The Role of HR in Fostering Innovative Cultures

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HR is largely responsible for shaping the organization’s culture. In those situations where the HR function assumes more strategic tasks, this challenge becomes critical. As this is a cross function serving the people in the organization, HR managers are in a privileged position to build the organization’s culture and to act as its architects.

When undertaking the task of creating and maintaining the desired corporate culture, it’s worth remembering that creativity and business innovation have become increasingly important key indicators for performance, success and growth in the long term. Hence, corporate culture must be able to make room for innovation.

This requires deep understanding of the characteristic elements of an innovative culture. With this awareness, it’s easier to hire the right creative talent who must be able to nurture this culture. Without ignoring that once in the company, this talent must be developed, managed and recognized for innovation to become part of the company’s DNA.

Fostering a culture of innovation requires various bits to be aligned, while considering how they all fit together. It makes little sense to carry out separate actions. Each bit is part of a system that ultimately creates a culture, an environment, where innovation can thrive.

There’s no right way to create a culture that embraces innovation; there’s no universal recipe for creating an innovative culture. However, there are key elements that lead to achieving this goal. In short, it can be asserted that although each innovative culture is different, they are created out of some common elements.

When making the decision to start a process to integrate innovation into the existing culture, it’s important to bear in mind that fostering a culture of innovation involves constant renewal. It’s not something that happens every now and then; instead this is an on-going process. Once this process has started, not only will this entails undertaking actions needed to maintain the culture, but it may also be necessary to make changes to make the culture evolve.

One thing I recommend when it comes to fostering innovative cultures–both at the onset of this process and in more advanced phases—is to pose questions on promoting innovation in relation to the HR function. It is a good way to take the pulse of the company’s culture of innovation and to see which areas the HR function should focus on.

  • Is the importance of innovation constantly communicated?
  • Do leaders lead by example when demanding innovative behaviour?
  • Do managers take on the responsibility of breaking down organizational barriers that hinder innovation?
  • Is innovation on the agenda at regular meetings?
  • Are we specifically hiring creative people who can contribute to promoting an innovative culture?
  • Are we creating an environment which makes people feel comfortable to take risks?
  • Do we offer training and development in creative skills?
  • Do we reward and recognize innovation?
  • Does our performance appraisal system include innovation?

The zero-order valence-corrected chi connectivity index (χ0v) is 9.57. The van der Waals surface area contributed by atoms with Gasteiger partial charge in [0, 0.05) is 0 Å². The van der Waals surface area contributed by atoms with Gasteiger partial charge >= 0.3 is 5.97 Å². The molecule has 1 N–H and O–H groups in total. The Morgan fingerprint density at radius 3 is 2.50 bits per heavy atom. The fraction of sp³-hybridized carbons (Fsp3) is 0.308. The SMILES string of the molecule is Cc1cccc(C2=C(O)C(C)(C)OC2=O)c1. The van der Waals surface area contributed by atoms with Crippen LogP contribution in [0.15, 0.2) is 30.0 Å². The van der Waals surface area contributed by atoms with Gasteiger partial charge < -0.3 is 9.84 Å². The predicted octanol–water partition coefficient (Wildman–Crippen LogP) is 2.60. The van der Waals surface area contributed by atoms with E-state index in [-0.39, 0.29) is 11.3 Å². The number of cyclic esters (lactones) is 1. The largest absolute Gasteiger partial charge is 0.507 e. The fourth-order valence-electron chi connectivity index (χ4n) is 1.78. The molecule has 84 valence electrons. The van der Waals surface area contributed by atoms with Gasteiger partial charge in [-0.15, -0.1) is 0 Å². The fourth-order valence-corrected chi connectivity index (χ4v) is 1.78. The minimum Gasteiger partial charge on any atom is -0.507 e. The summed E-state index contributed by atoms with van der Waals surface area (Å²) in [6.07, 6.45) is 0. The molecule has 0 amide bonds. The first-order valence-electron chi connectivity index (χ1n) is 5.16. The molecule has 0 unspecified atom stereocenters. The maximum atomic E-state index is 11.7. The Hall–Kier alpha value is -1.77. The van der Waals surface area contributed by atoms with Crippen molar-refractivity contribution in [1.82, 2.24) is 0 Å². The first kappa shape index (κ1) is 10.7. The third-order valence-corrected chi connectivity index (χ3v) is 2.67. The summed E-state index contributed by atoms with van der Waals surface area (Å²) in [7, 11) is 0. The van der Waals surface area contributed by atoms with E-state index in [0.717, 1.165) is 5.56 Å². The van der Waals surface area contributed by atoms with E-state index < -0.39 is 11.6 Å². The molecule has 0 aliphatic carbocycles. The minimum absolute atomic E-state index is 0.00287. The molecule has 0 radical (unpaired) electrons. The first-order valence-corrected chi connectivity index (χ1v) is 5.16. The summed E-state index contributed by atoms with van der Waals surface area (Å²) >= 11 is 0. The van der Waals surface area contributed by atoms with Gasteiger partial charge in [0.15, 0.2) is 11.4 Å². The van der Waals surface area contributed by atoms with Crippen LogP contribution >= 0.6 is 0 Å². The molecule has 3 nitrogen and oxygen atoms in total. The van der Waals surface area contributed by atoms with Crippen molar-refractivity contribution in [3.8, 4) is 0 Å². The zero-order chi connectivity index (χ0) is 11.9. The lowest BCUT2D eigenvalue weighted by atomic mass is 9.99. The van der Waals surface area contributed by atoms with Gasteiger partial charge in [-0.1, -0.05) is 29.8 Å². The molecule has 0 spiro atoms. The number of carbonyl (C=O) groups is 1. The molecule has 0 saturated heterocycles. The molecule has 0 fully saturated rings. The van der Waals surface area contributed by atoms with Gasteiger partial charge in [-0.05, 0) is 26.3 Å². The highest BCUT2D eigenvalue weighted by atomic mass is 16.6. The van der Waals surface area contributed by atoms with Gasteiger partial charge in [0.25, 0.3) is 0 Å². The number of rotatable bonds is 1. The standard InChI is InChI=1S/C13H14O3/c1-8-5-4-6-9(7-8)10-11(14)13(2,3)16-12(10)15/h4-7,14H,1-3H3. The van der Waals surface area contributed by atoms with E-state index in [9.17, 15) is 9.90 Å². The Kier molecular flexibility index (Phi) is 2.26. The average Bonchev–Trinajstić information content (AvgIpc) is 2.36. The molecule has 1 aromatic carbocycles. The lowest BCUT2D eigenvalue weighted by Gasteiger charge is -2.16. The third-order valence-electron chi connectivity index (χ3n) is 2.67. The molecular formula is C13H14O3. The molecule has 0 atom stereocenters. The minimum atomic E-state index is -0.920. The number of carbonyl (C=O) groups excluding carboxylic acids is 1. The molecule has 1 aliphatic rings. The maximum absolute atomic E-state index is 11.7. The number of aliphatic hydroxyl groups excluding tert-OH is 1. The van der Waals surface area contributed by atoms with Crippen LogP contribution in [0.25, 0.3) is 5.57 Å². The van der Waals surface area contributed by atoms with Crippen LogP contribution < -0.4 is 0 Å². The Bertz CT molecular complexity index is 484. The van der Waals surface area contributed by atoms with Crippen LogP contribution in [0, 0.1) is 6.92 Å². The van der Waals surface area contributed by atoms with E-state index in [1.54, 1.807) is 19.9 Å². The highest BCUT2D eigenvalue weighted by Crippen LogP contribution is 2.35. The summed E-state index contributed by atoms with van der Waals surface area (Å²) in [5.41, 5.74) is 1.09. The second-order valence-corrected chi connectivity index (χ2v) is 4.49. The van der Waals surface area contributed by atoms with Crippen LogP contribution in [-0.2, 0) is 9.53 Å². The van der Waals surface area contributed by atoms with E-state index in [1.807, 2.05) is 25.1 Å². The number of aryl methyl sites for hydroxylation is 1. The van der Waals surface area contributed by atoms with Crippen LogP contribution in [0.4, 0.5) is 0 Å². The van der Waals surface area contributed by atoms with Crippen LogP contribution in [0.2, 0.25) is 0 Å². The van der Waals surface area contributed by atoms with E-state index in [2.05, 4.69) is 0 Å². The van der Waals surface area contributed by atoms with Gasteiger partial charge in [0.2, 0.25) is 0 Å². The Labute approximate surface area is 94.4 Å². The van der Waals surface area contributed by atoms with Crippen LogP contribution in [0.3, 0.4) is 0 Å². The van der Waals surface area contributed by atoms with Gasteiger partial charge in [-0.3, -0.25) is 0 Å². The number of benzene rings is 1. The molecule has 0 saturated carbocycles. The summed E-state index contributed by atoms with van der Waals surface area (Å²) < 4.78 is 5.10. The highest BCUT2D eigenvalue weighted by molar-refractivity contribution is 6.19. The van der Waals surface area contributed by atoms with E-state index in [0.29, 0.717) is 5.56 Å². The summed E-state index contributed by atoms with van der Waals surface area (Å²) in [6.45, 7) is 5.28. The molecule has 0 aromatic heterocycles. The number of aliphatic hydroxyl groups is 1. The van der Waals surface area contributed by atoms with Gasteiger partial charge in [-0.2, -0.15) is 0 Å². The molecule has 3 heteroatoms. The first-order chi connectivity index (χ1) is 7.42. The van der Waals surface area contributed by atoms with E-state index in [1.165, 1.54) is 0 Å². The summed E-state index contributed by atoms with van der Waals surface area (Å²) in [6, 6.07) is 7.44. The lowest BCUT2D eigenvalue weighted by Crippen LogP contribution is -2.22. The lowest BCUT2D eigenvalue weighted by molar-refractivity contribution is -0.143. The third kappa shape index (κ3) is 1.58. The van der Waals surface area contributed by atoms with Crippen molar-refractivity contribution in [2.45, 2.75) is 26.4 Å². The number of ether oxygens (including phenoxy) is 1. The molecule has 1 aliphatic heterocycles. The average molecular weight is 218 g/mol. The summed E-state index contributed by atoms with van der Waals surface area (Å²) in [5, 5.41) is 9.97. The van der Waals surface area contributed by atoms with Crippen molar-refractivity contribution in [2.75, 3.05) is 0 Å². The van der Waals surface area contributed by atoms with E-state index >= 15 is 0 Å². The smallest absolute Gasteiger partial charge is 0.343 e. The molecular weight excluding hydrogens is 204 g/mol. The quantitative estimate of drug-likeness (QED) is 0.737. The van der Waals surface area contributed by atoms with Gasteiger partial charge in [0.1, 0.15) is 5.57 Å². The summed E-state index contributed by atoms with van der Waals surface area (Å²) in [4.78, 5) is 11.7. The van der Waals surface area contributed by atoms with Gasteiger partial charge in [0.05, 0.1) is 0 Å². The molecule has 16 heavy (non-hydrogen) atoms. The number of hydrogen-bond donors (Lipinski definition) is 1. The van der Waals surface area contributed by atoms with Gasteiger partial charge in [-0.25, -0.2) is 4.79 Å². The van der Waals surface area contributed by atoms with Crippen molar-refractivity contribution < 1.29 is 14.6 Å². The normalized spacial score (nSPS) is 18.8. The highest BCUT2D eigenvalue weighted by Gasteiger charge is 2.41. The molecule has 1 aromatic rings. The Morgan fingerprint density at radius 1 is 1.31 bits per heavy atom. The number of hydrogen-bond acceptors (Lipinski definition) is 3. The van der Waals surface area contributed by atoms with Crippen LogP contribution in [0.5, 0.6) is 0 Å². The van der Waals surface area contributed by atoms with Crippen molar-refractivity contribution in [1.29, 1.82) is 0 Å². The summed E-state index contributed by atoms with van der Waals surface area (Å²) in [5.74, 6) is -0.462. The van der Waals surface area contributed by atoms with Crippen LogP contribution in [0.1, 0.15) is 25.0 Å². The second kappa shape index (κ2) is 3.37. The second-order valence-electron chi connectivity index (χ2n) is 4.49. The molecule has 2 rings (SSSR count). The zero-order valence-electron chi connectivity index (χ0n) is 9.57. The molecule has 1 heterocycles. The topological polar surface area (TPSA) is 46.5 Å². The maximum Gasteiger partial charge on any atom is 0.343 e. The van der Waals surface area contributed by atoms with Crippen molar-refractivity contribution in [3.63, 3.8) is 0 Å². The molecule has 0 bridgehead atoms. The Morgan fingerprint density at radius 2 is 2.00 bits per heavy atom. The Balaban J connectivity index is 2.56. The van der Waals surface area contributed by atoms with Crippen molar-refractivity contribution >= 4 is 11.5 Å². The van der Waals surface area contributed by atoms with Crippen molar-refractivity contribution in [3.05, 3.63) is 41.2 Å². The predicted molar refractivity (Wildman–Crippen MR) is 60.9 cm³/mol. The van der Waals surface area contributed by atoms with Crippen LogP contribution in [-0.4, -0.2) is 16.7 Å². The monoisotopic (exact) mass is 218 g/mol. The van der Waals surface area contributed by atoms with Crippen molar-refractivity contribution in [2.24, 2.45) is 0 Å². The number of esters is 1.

• Are we cultivating a fun work environment?
  • Do we have workspaces that stimulate creative thinking?
  • Do we encourage initiatives that increase people’s autonomy and eliminate unnecessary controls?
  • Is innovation boosted or restricted by HR?
  • Does HR drive innovation? Do we consider ourselves innovative?

Perhaps the last point is the most important one of all these questions. This isn’t just about fostering an innovative culture and removing organizational barriers that prevent innovation from becoming part of the company’s DNA. For this to be credible, the HR function must also be innovative in how it achieves its goals. This may open new possibilities for reinventing obsolete practices, adopting new ones, and of course, it helps to reinforce the message.

Let’s remind ourselves that, despite what some are advocating, innovation is not simply related to disruptive technologies or next-generation products. Innovation is about generating new value. Therefore, anything that’s new and generates impact can be considered an innovation. This includes all internal practices that the HR function can use to achieve its goals. In this particular case, the goal is none other than to create the circumstances for innovation to become part of the company’s culture.

This, after setting down the goals and specific characteristics of the innovative culture to be developed with steps to follow, in order to achieve these goals, it’s highly recommended that HR seeks out mechanisms that bring innovation into the company’s DNA. These mechanisms ought to be new ones in many instances, since HR has developed their practices in an environment focused on efficiency and rendering them more often than not inadequate, and even counterproductive, for nurturing innovation.

Innovative practices cover everything from simple things such as integrating innovation into the performance appraisal system, to elements as complex as creating ROWE (Results-Only Work Environment) models. In companies adopting this model, the people can do what they want and when they want to, so long as the work is done. That implies that there are no vacations and people are trusted.

In short, as innovation has been identified as a critical competence in many organizations, it is HR’s responsibility to proactively work to get the people within the organization to develop this competency. Obviously, all this must be done under top management’s guiding hand. However, HR cannot lead this transformation, if the function doesn’t apply its own recommendation and practice what it preaches: innovate in order to foster an innovative culture.

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